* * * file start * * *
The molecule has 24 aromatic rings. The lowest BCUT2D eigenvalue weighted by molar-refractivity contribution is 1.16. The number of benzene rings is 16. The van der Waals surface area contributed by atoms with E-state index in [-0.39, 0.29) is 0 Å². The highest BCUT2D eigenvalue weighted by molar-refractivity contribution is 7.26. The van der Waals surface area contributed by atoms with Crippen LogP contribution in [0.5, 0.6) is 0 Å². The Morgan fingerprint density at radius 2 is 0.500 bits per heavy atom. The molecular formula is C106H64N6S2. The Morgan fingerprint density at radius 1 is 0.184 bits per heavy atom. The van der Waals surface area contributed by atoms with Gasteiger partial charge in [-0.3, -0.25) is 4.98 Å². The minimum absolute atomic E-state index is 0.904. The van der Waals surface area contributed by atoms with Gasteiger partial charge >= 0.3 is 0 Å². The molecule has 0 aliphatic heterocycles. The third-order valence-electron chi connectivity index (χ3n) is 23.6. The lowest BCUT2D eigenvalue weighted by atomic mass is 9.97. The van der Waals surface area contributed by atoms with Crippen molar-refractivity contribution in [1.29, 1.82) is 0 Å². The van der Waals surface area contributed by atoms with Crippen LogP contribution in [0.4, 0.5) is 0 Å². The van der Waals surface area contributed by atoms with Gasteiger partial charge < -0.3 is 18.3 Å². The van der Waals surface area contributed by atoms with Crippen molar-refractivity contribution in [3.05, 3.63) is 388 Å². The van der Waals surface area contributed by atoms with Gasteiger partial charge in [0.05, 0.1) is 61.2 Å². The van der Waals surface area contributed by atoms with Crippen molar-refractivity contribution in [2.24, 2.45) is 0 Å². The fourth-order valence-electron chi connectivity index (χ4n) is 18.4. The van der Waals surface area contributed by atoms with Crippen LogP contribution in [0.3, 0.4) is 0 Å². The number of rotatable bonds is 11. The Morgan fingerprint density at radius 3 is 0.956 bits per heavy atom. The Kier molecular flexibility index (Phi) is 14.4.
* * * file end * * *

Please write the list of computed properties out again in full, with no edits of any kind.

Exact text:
The molecule has 24 aromatic rings. The lowest BCUT2D eigenvalue weighted by molar-refractivity contribution is 1.16. The number of benzene rings is 16. The van der Waals surface area contributed by atoms with E-state index in [-0.39, 0.29) is 0 Å². The highest BCUT2D eigenvalue weighted by molar-refractivity contribution is 7.26. The van der Waals surface area contributed by atoms with Crippen LogP contribution in [0.5, 0.6) is 0 Å². The Morgan fingerprint density at radius 2 is 0.500 bits per heavy atom. The molecular formula is C106H64N6S2. The Morgan fingerprint density at radius 1 is 0.184 bits per heavy atom. The van der Waals surface area contributed by atoms with Gasteiger partial charge in [-0.3, -0.25) is 4.98 Å². The minimum absolute atomic E-state index is 0.904. The van der Waals surface area contributed by atoms with Gasteiger partial charge >= 0.3 is 0 Å². The molecule has 0 aliphatic heterocycles. The third-order valence-electron chi connectivity index (χ3n) is 23.6. The lowest BCUT2D eigenvalue weighted by atomic mass is 9.97. The van der Waals surface area contributed by atoms with Crippen molar-refractivity contribution in [1.29, 1.82) is 0 Å². The van der Waals surface area contributed by atoms with Crippen LogP contribution in [0.4, 0.5) is 0 Å². The van der Waals surface area contributed by atoms with Gasteiger partial charge < -0.3 is 18.3 Å². The van der Waals surface area contributed by atoms with Crippen molar-refractivity contribution in [3.05, 3.63) is 388 Å². The van der Waals surface area contributed by atoms with Gasteiger partial charge in [0.05, 0.1) is 61.2 Å². The van der Waals surface area contributed by atoms with Crippen molar-refractivity contribution in [2.24, 2.45) is 0 Å². The fourth-order valence-electron chi connectivity index (χ4n) is 18.4. The van der Waals surface area contributed by atoms with Crippen LogP contribution in [0.3, 0.4) is 0 Å². The number of rotatable bonds is 11. The Morgan fingerprint density at radius 3 is 0.956 bits per heavy atom. The Kier molecular flexibility index (Phi) is 14.4.